End of life 'suicide capsule' machine gets approval in Switzerland
Users will be able to activate the machine with the press of a button...
A 'suicide capsule' machine has finally been approved for use in Switzerland, making it easier for people to die after an extensive psychological test.
Former doctor Philip Nitschke, the founder of the pro-euthanasia group Exit International, recently got approval for his landmark machine.
Patients in Switzerland usually have to undergo an evaluation to establish whether or not they are of sound mind before being euthanised. From here, medical professionals then inject sodium pentobarbital, making the patient lose consciousness and eventually die.
However, Nitschke's 3D printed machine changes the process entirely.
He told news outlet Swiss-Info: "The person will get into the capsule and lie down. It's very comfortable. They will be asked a number of questions and when they have answered, they may press the button inside the capsule activating the mechanism in their own time.
"The capsule is sitting on a piece of equipment that will flood the interior with nitrogen, rapidly reducing the oxygen level to 1 per cent from 21 per cent.
"The person will feel a little disoriented and may feel slightly euphoric before they lose consciousness. The whole thing takes about 30 seconds.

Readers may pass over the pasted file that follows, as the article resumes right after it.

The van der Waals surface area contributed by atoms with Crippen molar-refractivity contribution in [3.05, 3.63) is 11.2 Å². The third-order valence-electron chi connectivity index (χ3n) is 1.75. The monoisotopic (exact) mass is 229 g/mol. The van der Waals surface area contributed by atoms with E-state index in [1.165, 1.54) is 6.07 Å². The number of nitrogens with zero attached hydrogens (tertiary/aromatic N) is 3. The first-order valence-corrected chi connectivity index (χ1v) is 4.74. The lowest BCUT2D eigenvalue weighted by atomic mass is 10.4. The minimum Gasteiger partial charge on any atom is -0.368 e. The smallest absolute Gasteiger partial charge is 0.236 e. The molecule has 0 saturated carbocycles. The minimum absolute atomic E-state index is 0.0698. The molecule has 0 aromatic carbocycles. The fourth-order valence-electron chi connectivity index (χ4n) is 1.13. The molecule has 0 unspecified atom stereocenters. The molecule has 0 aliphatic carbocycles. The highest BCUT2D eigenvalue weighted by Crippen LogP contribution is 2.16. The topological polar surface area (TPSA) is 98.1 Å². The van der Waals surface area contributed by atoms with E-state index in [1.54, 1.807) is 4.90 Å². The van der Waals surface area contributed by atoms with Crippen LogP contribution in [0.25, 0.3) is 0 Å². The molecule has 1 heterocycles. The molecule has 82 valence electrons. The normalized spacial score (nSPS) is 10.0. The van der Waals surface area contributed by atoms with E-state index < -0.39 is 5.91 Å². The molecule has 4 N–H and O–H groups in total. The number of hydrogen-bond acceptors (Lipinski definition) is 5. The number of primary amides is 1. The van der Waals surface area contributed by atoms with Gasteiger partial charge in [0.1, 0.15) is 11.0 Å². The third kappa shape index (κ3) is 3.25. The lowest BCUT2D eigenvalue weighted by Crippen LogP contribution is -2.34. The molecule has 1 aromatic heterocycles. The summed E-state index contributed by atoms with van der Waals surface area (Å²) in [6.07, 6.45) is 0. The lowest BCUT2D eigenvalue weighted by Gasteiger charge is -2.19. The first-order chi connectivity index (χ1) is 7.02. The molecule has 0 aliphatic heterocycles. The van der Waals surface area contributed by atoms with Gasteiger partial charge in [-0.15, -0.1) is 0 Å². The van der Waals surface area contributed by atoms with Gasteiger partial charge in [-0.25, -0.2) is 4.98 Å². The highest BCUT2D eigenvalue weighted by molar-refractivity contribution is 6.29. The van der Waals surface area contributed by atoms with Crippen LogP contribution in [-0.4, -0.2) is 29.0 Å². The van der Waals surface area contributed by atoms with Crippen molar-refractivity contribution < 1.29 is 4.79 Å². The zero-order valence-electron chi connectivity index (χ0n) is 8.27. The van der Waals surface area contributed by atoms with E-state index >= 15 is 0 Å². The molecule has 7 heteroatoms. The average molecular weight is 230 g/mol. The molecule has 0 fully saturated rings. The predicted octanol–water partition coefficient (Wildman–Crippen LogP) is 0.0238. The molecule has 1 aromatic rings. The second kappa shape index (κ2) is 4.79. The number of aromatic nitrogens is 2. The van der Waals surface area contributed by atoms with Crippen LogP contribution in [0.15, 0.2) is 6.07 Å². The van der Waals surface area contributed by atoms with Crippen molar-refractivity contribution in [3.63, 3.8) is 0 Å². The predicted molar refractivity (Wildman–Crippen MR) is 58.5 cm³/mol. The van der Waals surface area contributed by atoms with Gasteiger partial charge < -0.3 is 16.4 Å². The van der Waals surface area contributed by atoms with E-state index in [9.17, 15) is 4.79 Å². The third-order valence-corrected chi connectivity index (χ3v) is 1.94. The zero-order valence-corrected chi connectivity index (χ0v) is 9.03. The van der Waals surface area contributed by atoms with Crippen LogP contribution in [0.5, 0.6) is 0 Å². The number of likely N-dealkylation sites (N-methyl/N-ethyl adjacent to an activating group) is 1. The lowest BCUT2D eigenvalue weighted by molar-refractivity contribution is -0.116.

"Death takes place through hypoxia and hypocapnia, oxygen and carbon dioxide deprivation, respectively. There is no panic, no choking feeling."
The inventor says that people's last moments will be happy due to a nitrogen induced euphoria.
Nitschke's ultimate aim is to de-medicalise the process of dying, which would involve removing the psych evaluation. However, he also believes that people should have a greater role in their death, hence why it's the patient's job to press the button.
"Naturally there is a lot of scepticism, especially on the part of psychiatrists," he said.
"But our original conceptual idea is that the person would do an online test and receive a code to access the Sarco."
Now that there are no legal hurdles, Nitschke hopes to get one of his designs into Switzerland.
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